April 2019: Radiance

Friday, April 5, the Harrison Center and Plat Collective present "Radiance," an artist reception featuring new work by Beth Guipe Hall in the Harrison Gallery. Hall, best known for her encaustic collage work, says the show is comprised of encaustic, fiber works that utilize embroidery stitches, rug hooking, plastic canvas, and weaving techniques; wall lamps incorporating encaustic elements with sewn paper collage; and watercolor paintings with gold and silver leaf.

The encaustic pieces are a departure from previous photo-based work. Hall explains that when an opportunity arose to show 100 pieces at the Affordable Art Fair in New York she began to simplify her process, creating more graphic designs that read like mandalas or simplified maps. The fiber and watercolor work was inspired by crafts she learned as a child. Learning string art, macrame, and other crafts from relatives and even bluebirds/camp fire girl leaders instilled a belief in the value of things that are hand made and well crafted.

City Gallery features "Presence," new work by Forrest Formsma. He says, “I endeavor to interweave subject and poetry of materials and techniques.” Formsma completed his BA and MA at Miami University of Ohio and taught art at the high school level before becoming a full time artist. He is a member of the American Impressionist Society, Oil Painters of America, Hoosier Salon, and Indiana Plein Air Painters Association.

Stuart Snoddy brings his show, "singsong," to Speck Gallery. Snoddy, who was recently featured in New American Paintings, says, “Lately I’ve been enjoying making fluid little lines that ultimately end up describing some sort of weird form.”

In Hank & Dolly’s Gallery is photographer Caleb Click's "Ten Years." "As my time in the place I have begrudgingly called home for nearly ten years comes to an end, I have embarked on this project in an attempt to arrive at a sense of closure. Through the emotionally taxing exercise of revisiting scenes monumentalized by my personal history, this work has become an agent for both self-acceptance and self-ridicule. I am torn between how I want to feel and how I do feel about my relationships to the people, places, ideas, and events represented in these images. Photographing the subject matter in a blurred, out of focus technique suggests this emotional discord and informs the title, I Can’t Cry But Tears Fill My Eyes. Ultimately, this struggle was of my own making and through a decade-long journey, I came to know myself."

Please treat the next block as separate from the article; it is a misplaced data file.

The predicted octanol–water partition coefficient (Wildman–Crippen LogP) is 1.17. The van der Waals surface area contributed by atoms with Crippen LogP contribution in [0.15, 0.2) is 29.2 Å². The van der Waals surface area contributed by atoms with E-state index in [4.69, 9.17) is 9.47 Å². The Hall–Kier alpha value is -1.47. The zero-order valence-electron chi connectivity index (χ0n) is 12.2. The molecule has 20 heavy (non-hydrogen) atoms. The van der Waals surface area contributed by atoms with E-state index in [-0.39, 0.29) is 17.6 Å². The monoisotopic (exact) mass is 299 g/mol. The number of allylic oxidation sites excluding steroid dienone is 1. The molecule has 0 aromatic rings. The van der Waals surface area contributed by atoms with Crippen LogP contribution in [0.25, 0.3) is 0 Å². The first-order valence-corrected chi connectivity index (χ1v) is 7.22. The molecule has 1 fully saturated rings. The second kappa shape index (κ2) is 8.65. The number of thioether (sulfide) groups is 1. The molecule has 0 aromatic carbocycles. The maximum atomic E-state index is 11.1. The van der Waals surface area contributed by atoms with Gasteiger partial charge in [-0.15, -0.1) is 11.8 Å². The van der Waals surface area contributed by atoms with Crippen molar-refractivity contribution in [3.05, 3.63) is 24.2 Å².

The Gallery Annex displays the midcentury-inspired art of Sandi Hauanio and mixed media work by Shane Rodems.

""Enchantment: Fairies and Tales," illustrated work by Merle Pace and Lorie Lee Andrews continues in the Underground Gallery.

Naptown Stomp returns to the gym with live music and swing dancing.

The work hangs through April 26.

With support from: Plat Collective, the Arts Council of Indianapolis, the Indiana Arts Commission, Christel DeHaan Family Foundation, Allen Whitehill Clowes Foundation, the Indianapolis Foundation, Sun King Brewery, and Matinee Creative.

Pam Allee